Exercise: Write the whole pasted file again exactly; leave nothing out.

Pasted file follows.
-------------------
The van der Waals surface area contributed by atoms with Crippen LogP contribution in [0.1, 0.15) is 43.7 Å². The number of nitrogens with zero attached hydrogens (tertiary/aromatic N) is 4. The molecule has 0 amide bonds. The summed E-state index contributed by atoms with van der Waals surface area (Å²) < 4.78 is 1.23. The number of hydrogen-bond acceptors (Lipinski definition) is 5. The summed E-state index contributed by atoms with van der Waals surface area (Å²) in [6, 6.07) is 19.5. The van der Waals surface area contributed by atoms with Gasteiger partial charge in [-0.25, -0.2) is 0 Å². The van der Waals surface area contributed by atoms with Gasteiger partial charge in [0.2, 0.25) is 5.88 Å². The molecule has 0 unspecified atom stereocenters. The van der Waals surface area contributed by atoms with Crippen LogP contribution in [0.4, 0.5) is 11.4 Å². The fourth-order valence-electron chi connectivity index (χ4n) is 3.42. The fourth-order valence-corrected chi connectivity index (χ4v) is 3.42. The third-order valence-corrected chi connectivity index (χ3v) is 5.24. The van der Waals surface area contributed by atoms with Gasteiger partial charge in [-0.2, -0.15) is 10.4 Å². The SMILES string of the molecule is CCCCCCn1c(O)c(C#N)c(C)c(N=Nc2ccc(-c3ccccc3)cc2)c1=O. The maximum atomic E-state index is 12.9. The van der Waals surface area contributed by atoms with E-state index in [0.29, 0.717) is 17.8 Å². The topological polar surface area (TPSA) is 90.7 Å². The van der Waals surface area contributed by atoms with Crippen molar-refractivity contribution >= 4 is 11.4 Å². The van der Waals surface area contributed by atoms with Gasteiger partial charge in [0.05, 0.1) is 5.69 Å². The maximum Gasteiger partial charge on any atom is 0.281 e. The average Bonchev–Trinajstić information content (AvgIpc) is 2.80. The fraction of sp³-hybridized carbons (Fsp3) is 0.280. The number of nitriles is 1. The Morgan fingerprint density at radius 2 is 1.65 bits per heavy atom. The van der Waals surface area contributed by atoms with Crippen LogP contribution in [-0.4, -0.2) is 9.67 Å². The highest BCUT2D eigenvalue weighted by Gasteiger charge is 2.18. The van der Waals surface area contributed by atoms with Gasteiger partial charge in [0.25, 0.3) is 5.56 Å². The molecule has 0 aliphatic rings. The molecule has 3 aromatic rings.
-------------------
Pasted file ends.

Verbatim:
The van der Waals surface area contributed by atoms with Crippen LogP contribution in [0.1, 0.15) is 43.7 Å². The number of nitrogens with zero attached hydrogens (tertiary/aromatic N) is 4. The molecule has 0 amide bonds. The summed E-state index contributed by atoms with van der Waals surface area (Å²) < 4.78 is 1.23. The number of hydrogen-bond acceptors (Lipinski definition) is 5. The summed E-state index contributed by atoms with van der Waals surface area (Å²) in [6, 6.07) is 19.5. The van der Waals surface area contributed by atoms with Gasteiger partial charge in [-0.25, -0.2) is 0 Å². The van der Waals surface area contributed by atoms with Gasteiger partial charge in [0.2, 0.25) is 5.88 Å². The molecule has 0 unspecified atom stereocenters. The van der Waals surface area contributed by atoms with Crippen LogP contribution in [0.4, 0.5) is 11.4 Å². The fourth-order valence-electron chi connectivity index (χ4n) is 3.42. The fourth-order valence-corrected chi connectivity index (χ4v) is 3.42. The third-order valence-corrected chi connectivity index (χ3v) is 5.24. The van der Waals surface area contributed by atoms with Gasteiger partial charge in [-0.2, -0.15) is 10.4 Å². The SMILES string of the molecule is CCCCCCn1c(O)c(C#N)c(C)c(N=Nc2ccc(-c3ccccc3)cc2)c1=O. The maximum atomic E-state index is 12.9. The van der Waals surface area contributed by atoms with E-state index in [0.29, 0.717) is 17.8 Å². The topological polar surface area (TPSA) is 90.7 Å². The van der Waals surface area contributed by atoms with Crippen molar-refractivity contribution >= 4 is 11.4 Å². The van der Waals surface area contributed by atoms with Gasteiger partial charge in [0.05, 0.1) is 5.69 Å². The maximum Gasteiger partial charge on any atom is 0.281 e. The average Bonchev–Trinajstić information content (AvgIpc) is 2.80. The fraction of sp³-hybridized carbons (Fsp3) is 0.280. The number of nitriles is 1. The Morgan fingerprint density at radius 2 is 1.65 bits per heavy atom. The van der Waals surface area contributed by atoms with Crippen LogP contribution in [-0.4, -0.2) is 9.67 Å². The highest BCUT2D eigenvalue weighted by Gasteiger charge is 2.18. The van der Waals surface area contributed by atoms with Gasteiger partial charge in [0.25, 0.3) is 5.56 Å². The molecule has 0 aliphatic rings. The molecule has 3 aromatic rings.